wondering on the peak in Darien is not such an uncomplicated image of wonder
today. We have become more attuned to the greed that lay behind the impulse
to explore, and the violence and exploitation that followed. But the image
of the discoverer standing on the edge of a new ocean is an accurate, and
potentially invigorating figure for scholars contemplating the new medium:
the crucial difference is that this time the colonization is of a metaphoric
or virtual space, with the result that, unlike the worlds of The Tempest
and the Americas, there are no indigenes to displace.
If the new electronic world seems at
times to be overwhelmingly populated by the irritating megaphones of the
dot.coms and their relentlessly animated banners, so much the more it is
vital for us as Humanists to claim a portion of the territory to dedicate
to the advancement of learning; to accept that the quill pen has been replaced
by the keyboard, and to re-modulate our speech so that we have a voice in
the new medium. The result of the questionnaires I quoted in the Report
on The Credibility of Electronic Publishing earlier suggests rather
uncomfortably that instead of taking up the challenge, many scholars in
the Humanities are standing on the edge a new ocean of vast expanse, shivering
and refusing to plunge in. Afraid to go surfing. Or, to revert to my earlier
metaphor, afraid to experience the exhilaration of the Fair for fear of
pickpockets and the kinds of unsavoury activities favoured by Ursula, the
pig-woman, in Jonson's celebration of the Fair.
In this new space, we must not allow only the worst to be full of passionate
intensity. Humanists must colonize the new space along with the rest of
the teeming multitude that throngs the Internet Fair. The challenge is to
do so in a way that both preserves in the new medium the best of the old,
and at the same time begins to take advantage of its new rhetorical and
The continuing use of peer review for
scholarship on the Internet is the most obvious example of traditional techniques
for assuring quality migrating to the new medium. However, since the Report
on Credibility indicates that peer review is not enough to establish
parity between electronic and print scholarship,
it seems that we need to develop new tools for establishing the quality
of Internet materials. The nature of hypertext linking may be partly at
fault here: if I link directly to a page of an article on a web-site that
only posts peer-reviewed materials, I may not be aware of this assurance
of quality, since I may have bypassed the page where the processes of peer
review for the site are noted. The flexibility of hypertext may actually
be a disadvantage for those sites that provide both peer-reviewed materials
and informal discussion of those materials--a common and effective design
for an academic site, which takes advantage both of the structures of traditional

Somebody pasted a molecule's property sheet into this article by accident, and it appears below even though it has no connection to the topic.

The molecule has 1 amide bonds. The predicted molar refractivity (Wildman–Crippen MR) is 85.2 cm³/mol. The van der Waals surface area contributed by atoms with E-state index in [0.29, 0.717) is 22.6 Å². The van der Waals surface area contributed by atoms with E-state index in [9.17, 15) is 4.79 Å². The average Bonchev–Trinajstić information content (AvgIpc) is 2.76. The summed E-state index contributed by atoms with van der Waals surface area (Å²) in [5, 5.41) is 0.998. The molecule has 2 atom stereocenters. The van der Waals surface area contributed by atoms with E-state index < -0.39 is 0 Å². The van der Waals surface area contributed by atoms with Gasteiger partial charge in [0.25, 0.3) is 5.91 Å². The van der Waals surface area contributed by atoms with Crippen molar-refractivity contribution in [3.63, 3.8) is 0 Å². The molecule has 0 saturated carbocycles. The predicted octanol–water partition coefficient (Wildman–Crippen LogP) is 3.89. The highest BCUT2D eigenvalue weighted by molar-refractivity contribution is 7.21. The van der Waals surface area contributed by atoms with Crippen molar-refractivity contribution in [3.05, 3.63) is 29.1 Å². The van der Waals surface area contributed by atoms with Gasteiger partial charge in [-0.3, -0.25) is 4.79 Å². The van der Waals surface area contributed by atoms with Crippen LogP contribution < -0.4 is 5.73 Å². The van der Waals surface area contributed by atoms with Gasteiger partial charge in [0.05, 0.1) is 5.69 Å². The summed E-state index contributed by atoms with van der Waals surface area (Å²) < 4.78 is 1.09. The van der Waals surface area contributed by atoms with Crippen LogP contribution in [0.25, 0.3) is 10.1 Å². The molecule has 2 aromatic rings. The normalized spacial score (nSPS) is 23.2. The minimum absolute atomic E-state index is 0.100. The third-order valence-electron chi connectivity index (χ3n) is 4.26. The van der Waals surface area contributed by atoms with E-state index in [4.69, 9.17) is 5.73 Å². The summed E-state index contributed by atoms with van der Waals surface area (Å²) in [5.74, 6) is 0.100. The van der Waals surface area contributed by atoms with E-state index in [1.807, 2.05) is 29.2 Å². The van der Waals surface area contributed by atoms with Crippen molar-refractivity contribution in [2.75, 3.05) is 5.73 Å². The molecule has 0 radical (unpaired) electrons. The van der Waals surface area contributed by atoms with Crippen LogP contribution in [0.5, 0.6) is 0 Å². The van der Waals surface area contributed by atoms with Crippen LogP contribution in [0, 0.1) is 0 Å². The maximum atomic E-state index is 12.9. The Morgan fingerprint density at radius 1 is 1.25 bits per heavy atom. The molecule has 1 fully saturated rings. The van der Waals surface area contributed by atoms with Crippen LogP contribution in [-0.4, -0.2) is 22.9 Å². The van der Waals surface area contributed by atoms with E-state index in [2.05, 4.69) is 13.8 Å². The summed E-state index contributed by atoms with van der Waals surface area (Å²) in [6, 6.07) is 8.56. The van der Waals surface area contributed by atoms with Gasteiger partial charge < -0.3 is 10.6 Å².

scholarship and the informal expectations of the culture of the Internet.
The site for the Internet Shakespeare Editions has a structure of this kind:
the Library and the Theater have what I think of as "quality firewalls"
around them: only peer-reviewed materials are posted there. There is also,
however, the space I call the "Annex" where prepublication materials and
informal discussion can be posted, and where free discussion of the kind
suggested by Jennifer Forsyth could take place. But a distinction of this
kind is not enough unless it is clearly posed on each individual page of
a site, since a viewer may have come to it directly from a search engine.
A quick survey of many high-quality academic Web sites reveals that surprisingly
few of them indicate date of publication or revision or method of peer review
-- information we take for granted in print publications. What we need is
a convention whereby each individual page on a site where the materials
have been peer-reviewed will have some kind of logo or statement concerning
the process of review, with a link to a page that sets out the criteria
-- yet this is a practice that is found rarely in our subject area. Internet
users are in a hurry, and are unlikely to take the time to wander through
the warren of the site to find the crucial page that establishes credibility.
As we monitor the state of electronic
Shakespeares, it is clear that a new generation of scholars both comfortable
and familiar with the medium is claiming a booth at the electronic fair.
The confidence articulated in these articles suggests very clearly that
we will all enjoy the wares that they will be peddling and will return for
more. We owe it to them to fly the flag of academic quality more visibly
over the booth they occupy.
For a useful discussion of the issue, see "The Tragedy of the Commons,"
by Garrett Hardin, Science, 162 (1968):1243-1248. The article is available
online at <URL: http://dieoff.com/page95.htm>.
Visited 8 January 2004.
Compare this timidity with the recent decision of MIT to make its courses
and instructional resources freely available on the Internet. Again it seems
that the community of science and technology is well ahead of the Humanities.
See "Report on Responses to the Questionnaire" cited above in note 4.